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2021 Corpsmember of the Year: Destiny Lewis, PowerCorpsPHL
Every year, at The Corps Network’s National Conference, we honor a select group of exceptional Corpsmembers from our member Service and Conservation Corps. These young adults have exceeded the expectations of their Corps by exhibiting outstanding leadership skills and demonstrating an earnest commitment to service and civic engagement. The Corpsmembers of the Year are role models; their personal stories and accomplishments are an inspiration to Corpsmembers nationwide.
“When Destiny enters a room with her smile, the whole Corps community feels its warmth. When Destiny accomplishes something, she shares the benefits with us in all the kindest, most authentic ways.”
Prior to joining PowerCorpsPHL, Destiny was a stay-at-home mother to her son and was planning her return to high school to receive her diploma. After graduating, Destiny began her job search and came across an ad on social media promoting the benefits of joining PowerCorpsPHL. Wanting to change her life for the better, Destiny applied to become a Corpsmember in 2018.
Joining the Corps at 19 years old, Destiny was initially shy and reserved in her new line of work. Within a few months, she began to embrace her experience as a Corpsmember and blossomed as an environmental activist. During her first year of service, Destiny actively participated in the first iteration of Ladies First, PowerCorpsPHL’s affinity and support group for female identity Corpsmembers. Destiny was a key component in creating the first Power Panel of accomplished women in non-traditional careers to speak and network with the women of PowerCorpsPHL.
After successfully cultivating this Power Panel, Destiny’s confidence grew, and she found her voice. Shortly after, she served as a fellow with the Clean Water Fund and the Tookany/Tacony Frankford Watershed Partnership. In this role, Destiny and a fellow Corpsmember conducted community outreach and public education events on lead awareness, accessing nature, and the benefits of watersheds all throughout Philadelphia.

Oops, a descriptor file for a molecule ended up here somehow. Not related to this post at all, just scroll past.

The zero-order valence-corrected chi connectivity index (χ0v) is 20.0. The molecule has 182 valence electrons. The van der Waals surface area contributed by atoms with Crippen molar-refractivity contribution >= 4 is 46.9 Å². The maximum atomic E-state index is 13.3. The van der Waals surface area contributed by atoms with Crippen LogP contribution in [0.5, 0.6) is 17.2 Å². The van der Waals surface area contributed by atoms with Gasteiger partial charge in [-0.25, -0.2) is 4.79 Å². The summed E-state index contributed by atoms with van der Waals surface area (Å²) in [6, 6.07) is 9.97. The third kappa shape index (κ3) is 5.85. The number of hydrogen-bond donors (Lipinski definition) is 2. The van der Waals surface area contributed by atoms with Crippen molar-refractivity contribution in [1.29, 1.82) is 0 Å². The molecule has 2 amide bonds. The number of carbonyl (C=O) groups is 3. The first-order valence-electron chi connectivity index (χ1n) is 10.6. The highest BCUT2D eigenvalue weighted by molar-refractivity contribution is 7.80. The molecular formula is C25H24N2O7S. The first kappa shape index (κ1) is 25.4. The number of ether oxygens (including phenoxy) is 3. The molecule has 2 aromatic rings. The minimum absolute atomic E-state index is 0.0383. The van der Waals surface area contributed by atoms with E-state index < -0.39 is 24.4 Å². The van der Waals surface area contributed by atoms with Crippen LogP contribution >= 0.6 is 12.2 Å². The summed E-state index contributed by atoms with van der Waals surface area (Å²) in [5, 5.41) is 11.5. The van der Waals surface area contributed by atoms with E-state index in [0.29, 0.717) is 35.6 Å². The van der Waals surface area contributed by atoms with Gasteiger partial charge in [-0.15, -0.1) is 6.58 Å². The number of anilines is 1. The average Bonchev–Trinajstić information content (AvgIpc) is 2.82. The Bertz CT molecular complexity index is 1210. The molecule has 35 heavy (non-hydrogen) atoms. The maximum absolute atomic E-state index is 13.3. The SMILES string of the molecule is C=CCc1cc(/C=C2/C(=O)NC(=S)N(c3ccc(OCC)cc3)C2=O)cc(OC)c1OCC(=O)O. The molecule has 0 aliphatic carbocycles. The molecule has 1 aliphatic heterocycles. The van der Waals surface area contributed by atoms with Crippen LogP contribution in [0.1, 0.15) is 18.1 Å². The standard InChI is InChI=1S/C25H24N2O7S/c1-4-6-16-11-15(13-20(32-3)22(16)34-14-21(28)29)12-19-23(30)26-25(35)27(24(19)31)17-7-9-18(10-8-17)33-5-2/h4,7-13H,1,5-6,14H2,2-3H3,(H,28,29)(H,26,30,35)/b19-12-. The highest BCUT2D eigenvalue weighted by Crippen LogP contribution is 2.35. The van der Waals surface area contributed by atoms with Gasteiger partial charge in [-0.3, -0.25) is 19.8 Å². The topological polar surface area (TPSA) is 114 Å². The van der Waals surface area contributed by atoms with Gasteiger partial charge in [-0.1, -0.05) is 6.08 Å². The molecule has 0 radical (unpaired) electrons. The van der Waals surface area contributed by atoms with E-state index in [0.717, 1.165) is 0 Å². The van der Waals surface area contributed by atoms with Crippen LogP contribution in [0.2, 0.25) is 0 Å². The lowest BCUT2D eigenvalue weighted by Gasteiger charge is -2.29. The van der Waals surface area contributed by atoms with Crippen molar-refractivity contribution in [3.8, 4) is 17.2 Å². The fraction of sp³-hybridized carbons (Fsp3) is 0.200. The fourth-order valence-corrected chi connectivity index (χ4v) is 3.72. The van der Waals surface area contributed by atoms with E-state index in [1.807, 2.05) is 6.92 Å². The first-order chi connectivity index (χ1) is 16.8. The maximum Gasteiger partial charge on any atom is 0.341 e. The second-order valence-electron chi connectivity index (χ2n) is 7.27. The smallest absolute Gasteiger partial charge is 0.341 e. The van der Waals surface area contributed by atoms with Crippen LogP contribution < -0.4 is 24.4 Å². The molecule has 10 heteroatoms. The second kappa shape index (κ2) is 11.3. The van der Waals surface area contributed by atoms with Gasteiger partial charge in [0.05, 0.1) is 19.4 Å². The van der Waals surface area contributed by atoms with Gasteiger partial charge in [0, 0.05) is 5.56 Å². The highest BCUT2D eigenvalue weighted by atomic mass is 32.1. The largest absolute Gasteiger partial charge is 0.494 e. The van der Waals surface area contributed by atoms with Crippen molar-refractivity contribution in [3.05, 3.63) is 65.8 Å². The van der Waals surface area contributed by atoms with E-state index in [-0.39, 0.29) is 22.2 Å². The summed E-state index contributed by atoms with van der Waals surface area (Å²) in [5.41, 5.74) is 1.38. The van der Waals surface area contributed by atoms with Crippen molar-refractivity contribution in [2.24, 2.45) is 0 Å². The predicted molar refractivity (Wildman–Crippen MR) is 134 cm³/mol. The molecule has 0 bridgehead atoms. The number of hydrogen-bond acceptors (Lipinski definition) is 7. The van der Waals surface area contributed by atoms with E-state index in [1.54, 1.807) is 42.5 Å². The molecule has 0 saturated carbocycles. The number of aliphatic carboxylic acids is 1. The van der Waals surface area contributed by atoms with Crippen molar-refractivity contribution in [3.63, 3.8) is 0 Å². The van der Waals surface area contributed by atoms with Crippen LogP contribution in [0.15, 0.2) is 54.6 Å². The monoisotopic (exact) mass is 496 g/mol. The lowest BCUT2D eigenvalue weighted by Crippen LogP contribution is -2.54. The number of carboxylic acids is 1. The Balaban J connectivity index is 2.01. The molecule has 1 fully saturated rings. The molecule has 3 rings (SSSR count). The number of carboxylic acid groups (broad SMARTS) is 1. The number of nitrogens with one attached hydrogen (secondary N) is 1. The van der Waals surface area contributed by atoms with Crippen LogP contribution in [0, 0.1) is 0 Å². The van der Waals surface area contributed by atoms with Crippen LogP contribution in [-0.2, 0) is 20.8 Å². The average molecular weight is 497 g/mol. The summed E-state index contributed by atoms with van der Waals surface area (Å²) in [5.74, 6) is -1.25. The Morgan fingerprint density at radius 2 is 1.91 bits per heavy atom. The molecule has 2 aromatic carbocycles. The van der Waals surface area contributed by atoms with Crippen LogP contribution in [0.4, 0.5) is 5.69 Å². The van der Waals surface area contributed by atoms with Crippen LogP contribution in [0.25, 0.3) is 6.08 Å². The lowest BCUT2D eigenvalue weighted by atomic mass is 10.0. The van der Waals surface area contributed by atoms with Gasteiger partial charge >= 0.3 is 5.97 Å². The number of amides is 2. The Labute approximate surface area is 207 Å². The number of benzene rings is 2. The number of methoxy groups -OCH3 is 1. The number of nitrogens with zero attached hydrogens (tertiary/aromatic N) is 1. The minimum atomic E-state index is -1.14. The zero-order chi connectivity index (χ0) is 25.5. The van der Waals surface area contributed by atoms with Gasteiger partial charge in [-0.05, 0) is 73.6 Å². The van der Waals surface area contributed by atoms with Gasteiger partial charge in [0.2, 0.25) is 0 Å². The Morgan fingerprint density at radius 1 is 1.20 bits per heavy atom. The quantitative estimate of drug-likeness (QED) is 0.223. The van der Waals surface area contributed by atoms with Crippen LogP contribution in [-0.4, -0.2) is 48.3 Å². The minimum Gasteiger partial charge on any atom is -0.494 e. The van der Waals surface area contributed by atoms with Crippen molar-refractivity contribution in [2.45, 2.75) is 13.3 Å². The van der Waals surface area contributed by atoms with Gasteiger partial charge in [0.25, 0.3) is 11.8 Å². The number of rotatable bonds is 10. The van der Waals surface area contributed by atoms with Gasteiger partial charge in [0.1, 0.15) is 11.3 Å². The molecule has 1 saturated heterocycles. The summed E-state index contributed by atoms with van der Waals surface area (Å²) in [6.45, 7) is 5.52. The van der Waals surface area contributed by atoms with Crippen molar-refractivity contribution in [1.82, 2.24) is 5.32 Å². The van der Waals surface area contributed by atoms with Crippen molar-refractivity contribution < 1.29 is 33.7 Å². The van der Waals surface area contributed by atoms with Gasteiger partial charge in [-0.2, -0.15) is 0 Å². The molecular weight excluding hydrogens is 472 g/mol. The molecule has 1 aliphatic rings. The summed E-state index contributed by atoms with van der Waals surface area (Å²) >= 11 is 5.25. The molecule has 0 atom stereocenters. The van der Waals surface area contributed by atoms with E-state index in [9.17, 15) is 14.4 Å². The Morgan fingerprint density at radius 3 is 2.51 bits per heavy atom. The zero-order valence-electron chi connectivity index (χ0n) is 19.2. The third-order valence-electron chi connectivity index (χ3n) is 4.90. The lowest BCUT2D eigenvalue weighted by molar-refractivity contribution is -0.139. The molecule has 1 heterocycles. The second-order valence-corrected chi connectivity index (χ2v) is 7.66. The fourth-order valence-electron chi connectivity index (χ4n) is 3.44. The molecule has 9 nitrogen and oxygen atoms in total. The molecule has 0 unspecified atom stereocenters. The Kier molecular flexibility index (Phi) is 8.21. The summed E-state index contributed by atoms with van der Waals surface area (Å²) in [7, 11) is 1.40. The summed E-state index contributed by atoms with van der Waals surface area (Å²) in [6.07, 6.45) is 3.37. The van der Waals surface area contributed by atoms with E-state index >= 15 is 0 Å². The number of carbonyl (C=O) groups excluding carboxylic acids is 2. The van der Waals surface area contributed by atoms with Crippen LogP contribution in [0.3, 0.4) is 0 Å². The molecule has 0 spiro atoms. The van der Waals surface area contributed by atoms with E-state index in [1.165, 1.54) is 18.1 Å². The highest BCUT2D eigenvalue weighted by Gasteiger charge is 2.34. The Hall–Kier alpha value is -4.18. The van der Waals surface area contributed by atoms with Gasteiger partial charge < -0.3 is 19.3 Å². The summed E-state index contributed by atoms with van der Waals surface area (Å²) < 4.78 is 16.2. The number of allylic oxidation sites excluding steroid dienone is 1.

In her second year of service, Destiny was selected to serve as an Assistant Crew Leader, a position responsible for co-leading a crew of new recruits. Within her first few months in this position, Destiny’s Crew Leader left to pursue a leadership opportunity at another Corps. Challenged with the task of helping her beginner crew acclimate to the Corps experience while adjusting to new staff leadership, Destiny stepped up to pull her team together and finish their term strong.
Leading into the second half of her Assistant Crew Leader term, in the beginning of 2020, Destiny was invited to enroll in a Youth Work Apprenticeship. In this apprenticeship, Destiny attended college classes weekly and applied behavioral health concepts learned in school to help keep her crew on track.
In the early stages of the pandemic lockdown, Destiny faced the task of leading her second crew virtually in order to follow COVID-19 safety precautions. It was in this time of adversity that Destiny went above and beyond for her members. She attended every mandatory and optional remote service activity, checking in on them, reflecting with them, and offering guidance for the team to get through the pandemic together. At the end of June 2020, Destiny was offered a temporary staff position as a Site Supervisor to lead on-site services with a small crew through the new COVID-19 reality.
“During my time as a Corpsmember, I learned that I really enjoyed mentoring people and teaching them new skills,” said Destiny. “I love being a part of someone’s growth and being able to be that support for them.”
By the end of 2020, Destiny completed her apprenticeship, earning 24 college credits with straight A’s. Destiny also received her driver’s license and earned an OSHA-30 certificate. Destiny now serves in a permanent Crew Leader staff position at PowerCorpsPHL and is enrolled at Thomas Jefferson University, majoring in mental and behavioral health.
Destiny’s plan for the future is to create different ways to mentor and reach out to youth. She knows that now, more than ever, young people need guidance and hope for the future with a stable source of income.
Destiny’s “Big Idea” for the Corps Community:
“The one big idea I have for the future of the Corps movement is to encourage more mother’s and fathers to join a Corps like PowerCorpsPHL. A lot of people put off changing their life and starting their career because they have kids. That is what I thought too. But once I joined PowerCorpsPHL, I learned that you can do whatever you put your mind to, no matter the circumstances.”